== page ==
PURPOSE: To compare the accuracy of catheter-directed intraarterial (IA) magnetic resonance (MR) angiography at 3.0 T with that of x-ray digital subtraction angiography (DSA) for the measurement of renal artery stenosis (RAS) in swine. MATERIALS AND METHODS: Unilateral hemodynamically significant RAS (>50%) was induced surgically in six pigs with use of reverse cable ties. One to two weeks after surgery, each pig underwent x-ray DSA and MR angiography before and after percutaneous transluminal balloon angioplasty (PTA). X-ray DSA was performed before and after PTA of RAS by injection of iodinated contrast agent through a 5-F multiple-side hole angiographic catheter placed in the abdominal aorta under fluoroscopic guidance. MR angiography of RAS was performed before and after PTA of RAS on a 3.0-T clinical MR imager with use of gadolinium-based contrast agent. MR angiography and DSA images were analyzed with the full width at half maximum method. Percent stenosis measurements between x-ray DSA and MR angiography were compared with a paired t test and were correlated with linear regression and Bland Altman analysis (α = 0.05). RESULTS: Six cases of RAS were induced and imaged successfully with DSA and MR angiography techniques before and after PTA. On x-ray DSA, median stenoses was 64% (95% CI 57%-80%) before PTA and 20% (95% CI 5%-32%) after PTA. Corresponding MR angiography median stenosis measurement was 69% (95% CI 58%-80%) before PTA and 26% (95% CI 16%-36%) after PTA. A paired t test comparison did not show a difference between DSA and MR angiography (P = .16). RAS measurements on MR angiography correlated closely (P < .01) with DSA measurements (r = 0.92). CONCLUSION: In swine, the accuracy of catheter-directed IA MR angiography with use of a clinical 3.0-T MR imaging unit for the measurement of RAS was similar to that of conventional x-ray DSA.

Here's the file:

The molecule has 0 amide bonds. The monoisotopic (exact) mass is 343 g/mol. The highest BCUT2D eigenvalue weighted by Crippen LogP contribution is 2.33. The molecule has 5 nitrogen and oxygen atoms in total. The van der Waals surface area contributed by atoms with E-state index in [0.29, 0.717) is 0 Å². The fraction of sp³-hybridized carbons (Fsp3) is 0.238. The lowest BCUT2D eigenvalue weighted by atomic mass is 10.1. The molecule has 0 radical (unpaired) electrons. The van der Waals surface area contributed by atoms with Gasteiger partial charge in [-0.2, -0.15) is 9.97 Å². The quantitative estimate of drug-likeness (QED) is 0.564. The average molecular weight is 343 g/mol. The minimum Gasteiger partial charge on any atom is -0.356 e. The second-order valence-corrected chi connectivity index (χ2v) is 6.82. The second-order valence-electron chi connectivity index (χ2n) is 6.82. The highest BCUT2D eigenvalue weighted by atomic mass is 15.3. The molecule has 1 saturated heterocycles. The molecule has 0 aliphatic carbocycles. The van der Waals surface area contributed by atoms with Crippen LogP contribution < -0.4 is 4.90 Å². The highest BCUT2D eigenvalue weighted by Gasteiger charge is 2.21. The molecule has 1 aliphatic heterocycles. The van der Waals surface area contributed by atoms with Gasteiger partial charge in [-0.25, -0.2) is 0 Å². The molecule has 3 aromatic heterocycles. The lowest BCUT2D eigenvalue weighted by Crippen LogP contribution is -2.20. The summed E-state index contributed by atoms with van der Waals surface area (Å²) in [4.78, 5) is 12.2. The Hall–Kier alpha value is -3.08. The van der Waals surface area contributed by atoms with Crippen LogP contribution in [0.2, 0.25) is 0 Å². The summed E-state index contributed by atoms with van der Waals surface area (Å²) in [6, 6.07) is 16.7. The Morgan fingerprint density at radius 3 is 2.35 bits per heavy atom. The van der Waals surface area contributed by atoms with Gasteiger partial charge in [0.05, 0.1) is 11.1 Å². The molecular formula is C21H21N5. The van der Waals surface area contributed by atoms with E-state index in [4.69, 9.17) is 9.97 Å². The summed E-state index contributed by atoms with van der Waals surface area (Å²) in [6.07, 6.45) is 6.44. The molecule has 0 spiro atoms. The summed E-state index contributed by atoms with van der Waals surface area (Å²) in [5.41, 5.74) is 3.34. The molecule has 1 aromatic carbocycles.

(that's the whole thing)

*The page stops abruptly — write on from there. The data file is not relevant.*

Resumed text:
|Original language||English (US)|
|Number of pages||7|
|Journal||Journal of Vascular and Interventional Radiology|
|State||Published - Jul 2006|
ASJC Scopus subject areas
- Radiology Nuclear Medicine and imaging
- Cardiology and Cardiovascular Medicine